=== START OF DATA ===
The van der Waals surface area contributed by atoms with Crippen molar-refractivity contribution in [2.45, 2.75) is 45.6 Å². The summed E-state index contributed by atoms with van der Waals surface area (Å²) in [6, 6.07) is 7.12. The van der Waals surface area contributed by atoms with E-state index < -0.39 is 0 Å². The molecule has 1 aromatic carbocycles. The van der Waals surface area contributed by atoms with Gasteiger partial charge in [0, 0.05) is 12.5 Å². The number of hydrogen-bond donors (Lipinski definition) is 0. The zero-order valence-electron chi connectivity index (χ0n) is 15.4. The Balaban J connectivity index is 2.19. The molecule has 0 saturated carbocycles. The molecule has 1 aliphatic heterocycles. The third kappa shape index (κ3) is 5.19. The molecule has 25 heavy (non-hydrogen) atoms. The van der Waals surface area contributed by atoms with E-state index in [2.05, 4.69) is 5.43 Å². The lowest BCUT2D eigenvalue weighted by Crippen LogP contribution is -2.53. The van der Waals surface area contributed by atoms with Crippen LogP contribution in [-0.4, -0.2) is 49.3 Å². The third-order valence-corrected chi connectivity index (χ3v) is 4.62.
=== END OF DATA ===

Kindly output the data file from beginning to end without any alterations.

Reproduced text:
The van der Waals surface area contributed by atoms with Crippen molar-refractivity contribution in [2.45, 2.75) is 45.6 Å². The summed E-state index contributed by atoms with van der Waals surface area (Å²) in [6, 6.07) is 7.12. The van der Waals surface area contributed by atoms with E-state index < -0.39 is 0 Å². The molecule has 1 aromatic carbocycles. The van der Waals surface area contributed by atoms with Gasteiger partial charge in [0, 0.05) is 12.5 Å². The number of hydrogen-bond donors (Lipinski definition) is 0. The zero-order valence-electron chi connectivity index (χ0n) is 15.4. The Balaban J connectivity index is 2.19. The molecule has 0 saturated carbocycles. The molecule has 1 aliphatic heterocycles. The third kappa shape index (κ3) is 5.19. The molecule has 25 heavy (non-hydrogen) atoms. The van der Waals surface area contributed by atoms with E-state index in [2.05, 4.69) is 5.43 Å². The lowest BCUT2D eigenvalue weighted by Crippen LogP contribution is -2.53. The van der Waals surface area contributed by atoms with Crippen LogP contribution in [-0.4, -0.2) is 49.3 Å². The third-order valence-corrected chi connectivity index (χ3v) is 4.62.